The Government's New Approach to Consultation:
Government Response |
1. The Government announced a new approach to
consultations on 17
July 2012 proposing, amongst other changes, that they be shorter
and "digital by default". Following a call for evidence
and an oral evidence session on 11 December with Mr Oliver Letwin,
MP, Minister for Government Policy, the Committee published a
report on 10 January 2013.
The Government response to it, in the form of a letter from Mr
Letwin, is published at Appendix 1.
2. The Committee was disappointed with the Minister's
response and felt that he had not taken seriously the concerns
the Report expressed. Proposals on which he seemed quite positive
when he gave oral evidence to us in December 2012 are now swept
into the review for consideration on whether they should happen.
Proposals that are entirely within his control and capable of
rapid resolution - like a single website for publicising government
consultations - are similarly deferred to the end of the year
by inclusion in the review. If, as he suggests in his response,
the Minister does not propose to consult further but only to use
the written evidence the Committee has already obtained, then
there is no apparent reason why the review could not commence
3. The Committee welcomes the proposed external
advisory panel, which appears necessary to help officials to understand
the practical operation of the Consultation Principles for respondents
and to represent perspectives other than the Government's own.
However a panel of three members plus the National Audit Office
member seems rather too small to achieve this. The Minister's
proposal that the Committee should nominate a member is appreciated.
However, we believe that such an appointment would be contrary
to the normal constitutional separation between Parliament and
the Executive: the advisory panel should be truly independent.
We would simply suggest that, as a minimum, there should be members
drawn from each of the charity sector, industry and academia to
represent the wide range of interests.
4. We recommended an early review because of
the strong evidence we had received that a very wide range of
interested parties saw the new Consultation Principles as having
a detrimental effect on the development of good legislation.
Although they have the superficial attraction
of speeding up consultations (as shown in the Minister's own figures)
there was a clear message from respondents that quality would
suffer if they were not allowed sufficient time to gather appropriate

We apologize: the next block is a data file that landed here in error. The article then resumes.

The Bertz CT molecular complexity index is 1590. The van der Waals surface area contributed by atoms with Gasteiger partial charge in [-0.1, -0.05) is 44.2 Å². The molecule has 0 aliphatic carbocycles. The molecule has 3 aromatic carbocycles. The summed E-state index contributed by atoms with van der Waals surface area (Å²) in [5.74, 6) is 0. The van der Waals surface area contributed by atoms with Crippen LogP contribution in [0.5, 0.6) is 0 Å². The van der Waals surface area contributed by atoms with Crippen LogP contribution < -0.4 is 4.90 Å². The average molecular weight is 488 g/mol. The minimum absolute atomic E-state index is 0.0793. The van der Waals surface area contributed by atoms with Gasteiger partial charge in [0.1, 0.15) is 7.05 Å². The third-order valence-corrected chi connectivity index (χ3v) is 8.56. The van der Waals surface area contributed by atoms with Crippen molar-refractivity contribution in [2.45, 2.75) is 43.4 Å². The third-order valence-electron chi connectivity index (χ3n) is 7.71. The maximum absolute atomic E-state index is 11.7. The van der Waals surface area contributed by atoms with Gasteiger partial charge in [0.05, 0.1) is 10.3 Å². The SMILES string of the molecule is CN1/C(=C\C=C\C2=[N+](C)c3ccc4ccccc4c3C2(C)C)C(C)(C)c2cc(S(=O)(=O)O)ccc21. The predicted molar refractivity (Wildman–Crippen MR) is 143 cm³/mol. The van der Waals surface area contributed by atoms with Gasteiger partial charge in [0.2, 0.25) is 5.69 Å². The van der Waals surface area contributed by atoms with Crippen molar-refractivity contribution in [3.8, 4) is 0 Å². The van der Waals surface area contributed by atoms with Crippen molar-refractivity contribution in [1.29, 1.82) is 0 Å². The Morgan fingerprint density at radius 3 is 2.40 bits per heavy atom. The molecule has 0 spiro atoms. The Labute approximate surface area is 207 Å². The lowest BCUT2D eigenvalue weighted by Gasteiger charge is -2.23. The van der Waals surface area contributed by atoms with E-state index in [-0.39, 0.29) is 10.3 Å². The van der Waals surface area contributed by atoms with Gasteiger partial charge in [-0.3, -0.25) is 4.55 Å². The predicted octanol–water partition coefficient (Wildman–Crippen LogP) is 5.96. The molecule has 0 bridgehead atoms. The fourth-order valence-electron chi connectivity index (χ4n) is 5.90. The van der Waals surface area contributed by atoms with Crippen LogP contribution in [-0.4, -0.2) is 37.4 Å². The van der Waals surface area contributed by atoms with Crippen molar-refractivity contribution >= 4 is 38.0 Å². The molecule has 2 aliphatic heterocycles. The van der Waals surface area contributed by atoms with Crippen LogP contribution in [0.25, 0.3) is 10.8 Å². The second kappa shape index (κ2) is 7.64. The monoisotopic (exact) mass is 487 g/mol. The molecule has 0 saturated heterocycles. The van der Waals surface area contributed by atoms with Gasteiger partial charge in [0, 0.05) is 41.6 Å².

5. The Minister's response missed the point of
our recommendation: his initiative was not starting the process
from scratch as the 2008 Code of Practice on Consultation was
regarded with reasonable confidence by interested parties and
seen as being fair and effective. The Consultation Principles
moved suddenly from a system that appeared to be functioning reasonably
on all sides to a situation in which there are significant objections.
The written evidence we received clearly showed
that the fact that the Government had launched the new Consultation
Principles without any prior consultation was regarded with suspicion
and further delay in responding to their reasonable concerns can
only underline our witnesses' doubts that consultation will become
a mere public relations exercise rather than a genuine means of
influencing policy. We recommended an early review as a way of
limiting the damage being done.
6. The evidence also impressed the Committee
because it included a number of constructive suggestions on how
the consultation system could be improved, particularly by the
better targeted use of electronic communication. Those potential
benefits are similarly being delayed.
7. In his evidence Mr Letwin justified the change
to the Consultation Principles by saying: "We are trying
to achieve a shift to a sense of urgently getting on with that
which can be got on with urgently, taking into account what we
need to take into account, focusing on being intelligent on how
we find things out, so that we do not just treat time as if it
were the only way in which to do things". The Committee believes
that the Government should apply this sentiment to the review
of the Principles.
1 The Consultation Principles See: http://www.cabinetoffice.gov.uk/resource-library/consultation-principles-guidance
22nd Report - The Government's new approach to consultation - "Work in Progress"
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